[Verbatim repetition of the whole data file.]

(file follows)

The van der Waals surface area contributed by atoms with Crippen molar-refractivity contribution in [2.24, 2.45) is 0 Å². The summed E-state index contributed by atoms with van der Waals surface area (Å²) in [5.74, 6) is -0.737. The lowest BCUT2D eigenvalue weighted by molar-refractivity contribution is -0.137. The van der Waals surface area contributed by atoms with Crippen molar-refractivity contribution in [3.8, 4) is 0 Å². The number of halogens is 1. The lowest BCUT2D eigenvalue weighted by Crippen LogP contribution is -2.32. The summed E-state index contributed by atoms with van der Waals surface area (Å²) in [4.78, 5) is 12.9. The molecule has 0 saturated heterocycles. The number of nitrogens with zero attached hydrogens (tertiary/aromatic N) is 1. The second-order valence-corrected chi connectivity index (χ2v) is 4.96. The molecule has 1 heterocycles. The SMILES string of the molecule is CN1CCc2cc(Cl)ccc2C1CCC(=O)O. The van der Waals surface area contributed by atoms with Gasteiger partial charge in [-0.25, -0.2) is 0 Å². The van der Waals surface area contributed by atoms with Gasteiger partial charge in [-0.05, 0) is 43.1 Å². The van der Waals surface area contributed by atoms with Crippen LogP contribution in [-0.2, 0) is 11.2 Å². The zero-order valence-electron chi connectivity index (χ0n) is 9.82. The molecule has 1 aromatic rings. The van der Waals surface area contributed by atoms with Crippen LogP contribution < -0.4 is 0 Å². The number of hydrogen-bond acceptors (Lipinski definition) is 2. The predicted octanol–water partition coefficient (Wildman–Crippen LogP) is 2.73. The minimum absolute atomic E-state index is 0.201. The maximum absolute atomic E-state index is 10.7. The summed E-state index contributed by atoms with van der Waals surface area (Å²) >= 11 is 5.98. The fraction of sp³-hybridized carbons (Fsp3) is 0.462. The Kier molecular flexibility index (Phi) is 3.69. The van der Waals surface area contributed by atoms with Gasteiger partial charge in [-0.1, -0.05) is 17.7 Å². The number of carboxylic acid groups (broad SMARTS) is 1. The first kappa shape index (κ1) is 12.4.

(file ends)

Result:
The van der Waals surface area contributed by atoms with Crippen molar-refractivity contribution in [2.24, 2.45) is 0 Å². The summed E-state index contributed by atoms with van der Waals surface area (Å²) in [5.74, 6) is -0.737. The lowest BCUT2D eigenvalue weighted by molar-refractivity contribution is -0.137. The van der Waals surface area contributed by atoms with Crippen molar-refractivity contribution in [3.8, 4) is 0 Å². The number of halogens is 1. The lowest BCUT2D eigenvalue weighted by Crippen LogP contribution is -2.32. The summed E-state index contributed by atoms with van der Waals surface area (Å²) in [4.78, 5) is 12.9. The molecule has 0 saturated heterocycles. The number of nitrogens with zero attached hydrogens (tertiary/aromatic N) is 1. The second-order valence-corrected chi connectivity index (χ2v) is 4.96. The molecule has 1 heterocycles. The SMILES string of the molecule is CN1CCc2cc(Cl)ccc2C1CCC(=O)O. The van der Waals surface area contributed by atoms with Gasteiger partial charge in [-0.25, -0.2) is 0 Å². The van der Waals surface area contributed by atoms with Gasteiger partial charge in [-0.05, 0) is 43.1 Å². The van der Waals surface area contributed by atoms with Crippen LogP contribution in [-0.2, 0) is 11.2 Å². The zero-order valence-electron chi connectivity index (χ0n) is 9.82. The molecule has 1 aromatic rings. The van der Waals surface area contributed by atoms with Crippen LogP contribution < -0.4 is 0 Å². The number of hydrogen-bond acceptors (Lipinski definition) is 2. The predicted octanol–water partition coefficient (Wildman–Crippen LogP) is 2.73. The minimum absolute atomic E-state index is 0.201. The maximum absolute atomic E-state index is 10.7. The summed E-state index contributed by atoms with van der Waals surface area (Å²) >= 11 is 5.98. The fraction of sp³-hybridized carbons (Fsp3) is 0.462. The Kier molecular flexibility index (Phi) is 3.69. The van der Waals surface area contributed by atoms with Gasteiger partial charge in [-0.1, -0.05) is 17.7 Å². The number of carboxylic acid groups (broad SMARTS) is 1. The first kappa shape index (κ1) is 12.4.